Stephen Campbell: Mantegna circa 1460: the Gaze of St. Zeno
Wissenschaftliches Kolloquium / Colloquio scientifico
Stephen J. Campbell, Professor and Chair for History of Art at Johns Hopkins University, is a specialist in Italian art of the fifteenth and sixteenth centuries. His work has particularly focused on the artistic culture of North Italian court centers, on the Ferrarese painter Cosmè Tura and the Paduan Andrea Mantegna; other projects have resulted in studies of Giorgione, the Carracci, Agnolo Bronzino, Michelangelo and Rosso Fiorentino. This work explores the relation between artistic theory and practice and literary models of imitation and interpretation, along with the consequences of this encounter for the reception of the work of art in broader social and religious spheres. He has published several books, most recently 'The Cabinet of Eros' (2006) on the rise of mythological painting in Italy. Currently he is working on a studies of the fifteenth century painter Mantegna, and one on the reception of Venetian art in its territorial periphery in the 1500s. He recently completed 'Art in Italy 1400-1600', co-authored with Michael Cole, to be published by Thames and Hudson, London, in early 2011.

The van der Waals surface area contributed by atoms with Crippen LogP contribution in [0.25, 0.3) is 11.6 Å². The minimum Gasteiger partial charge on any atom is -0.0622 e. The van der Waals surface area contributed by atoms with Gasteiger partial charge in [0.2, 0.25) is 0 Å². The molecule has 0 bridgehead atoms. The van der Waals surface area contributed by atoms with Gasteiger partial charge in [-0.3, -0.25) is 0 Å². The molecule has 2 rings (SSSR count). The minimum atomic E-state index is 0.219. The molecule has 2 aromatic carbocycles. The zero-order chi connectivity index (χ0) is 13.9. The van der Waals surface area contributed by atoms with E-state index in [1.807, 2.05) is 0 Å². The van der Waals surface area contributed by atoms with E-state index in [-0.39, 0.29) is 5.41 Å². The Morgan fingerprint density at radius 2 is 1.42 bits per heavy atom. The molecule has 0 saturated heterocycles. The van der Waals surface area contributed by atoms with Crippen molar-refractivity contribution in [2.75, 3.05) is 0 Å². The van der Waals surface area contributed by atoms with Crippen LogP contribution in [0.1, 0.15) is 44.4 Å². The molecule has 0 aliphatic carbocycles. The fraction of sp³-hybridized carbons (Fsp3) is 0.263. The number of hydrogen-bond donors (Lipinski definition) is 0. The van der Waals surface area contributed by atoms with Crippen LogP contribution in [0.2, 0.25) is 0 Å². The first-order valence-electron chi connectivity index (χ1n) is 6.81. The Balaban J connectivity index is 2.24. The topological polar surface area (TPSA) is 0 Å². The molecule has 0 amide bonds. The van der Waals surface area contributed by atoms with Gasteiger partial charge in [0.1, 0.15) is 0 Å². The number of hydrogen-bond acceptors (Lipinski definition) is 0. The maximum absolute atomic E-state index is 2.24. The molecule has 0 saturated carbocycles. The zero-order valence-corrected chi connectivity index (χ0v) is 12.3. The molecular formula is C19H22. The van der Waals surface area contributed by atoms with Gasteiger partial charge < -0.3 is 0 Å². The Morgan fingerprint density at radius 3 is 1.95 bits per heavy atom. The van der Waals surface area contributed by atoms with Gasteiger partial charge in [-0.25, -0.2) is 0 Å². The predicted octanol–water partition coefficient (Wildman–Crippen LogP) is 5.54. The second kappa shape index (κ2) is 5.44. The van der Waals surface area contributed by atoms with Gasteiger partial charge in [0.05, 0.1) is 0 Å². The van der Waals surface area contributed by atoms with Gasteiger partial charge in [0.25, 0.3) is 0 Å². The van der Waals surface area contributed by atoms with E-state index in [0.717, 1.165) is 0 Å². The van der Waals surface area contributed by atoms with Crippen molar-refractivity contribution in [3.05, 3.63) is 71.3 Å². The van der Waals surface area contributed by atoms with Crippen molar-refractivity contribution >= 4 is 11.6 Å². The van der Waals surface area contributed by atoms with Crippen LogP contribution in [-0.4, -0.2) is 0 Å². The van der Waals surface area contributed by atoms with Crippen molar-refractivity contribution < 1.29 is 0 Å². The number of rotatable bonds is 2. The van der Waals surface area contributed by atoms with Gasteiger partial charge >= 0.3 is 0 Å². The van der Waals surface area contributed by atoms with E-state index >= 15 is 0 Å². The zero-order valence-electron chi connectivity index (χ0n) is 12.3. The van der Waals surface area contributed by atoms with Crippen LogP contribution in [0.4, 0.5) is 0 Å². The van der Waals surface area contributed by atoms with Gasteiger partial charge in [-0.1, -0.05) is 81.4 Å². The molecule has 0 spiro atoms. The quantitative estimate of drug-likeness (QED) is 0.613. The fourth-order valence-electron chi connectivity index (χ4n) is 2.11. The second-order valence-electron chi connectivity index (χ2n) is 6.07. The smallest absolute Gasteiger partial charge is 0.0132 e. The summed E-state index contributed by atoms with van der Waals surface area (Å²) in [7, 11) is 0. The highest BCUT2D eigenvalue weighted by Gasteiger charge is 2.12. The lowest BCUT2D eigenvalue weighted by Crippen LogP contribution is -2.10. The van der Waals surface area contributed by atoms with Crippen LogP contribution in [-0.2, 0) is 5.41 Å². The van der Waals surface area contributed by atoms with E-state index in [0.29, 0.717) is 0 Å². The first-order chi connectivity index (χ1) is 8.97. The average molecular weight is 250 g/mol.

Stephen Campbell was educated at Trinity College, Dublin (BA 1985), the University of North Carolina (MA 1987) and Johns Hopkins University (1993). Before joining the faculty of Johns Hopkins in 2002 he taught at Case Western Reserve University (1993-94), the University of Michigan (1995-1999), and the University of Pennsylvania (1999-2002). In 1993 he published a book for a general audience on the Great Irish Famine of 1847-1851, with a preface by President of Ireland Mary Robinson. In 2002 he was guest curator at the Isabella Stewart Gardner Museum, Boston, for the exhibition Cosmè Tura: Painting and Design in Renaissance Ferrara. More recently, he was a consultant for and participant in the PBS television series Art through Time: A Global View to be broadcast in Autumn of 2010.
Palazzo Grifoni - Seminarraum
Via dei Servi 51
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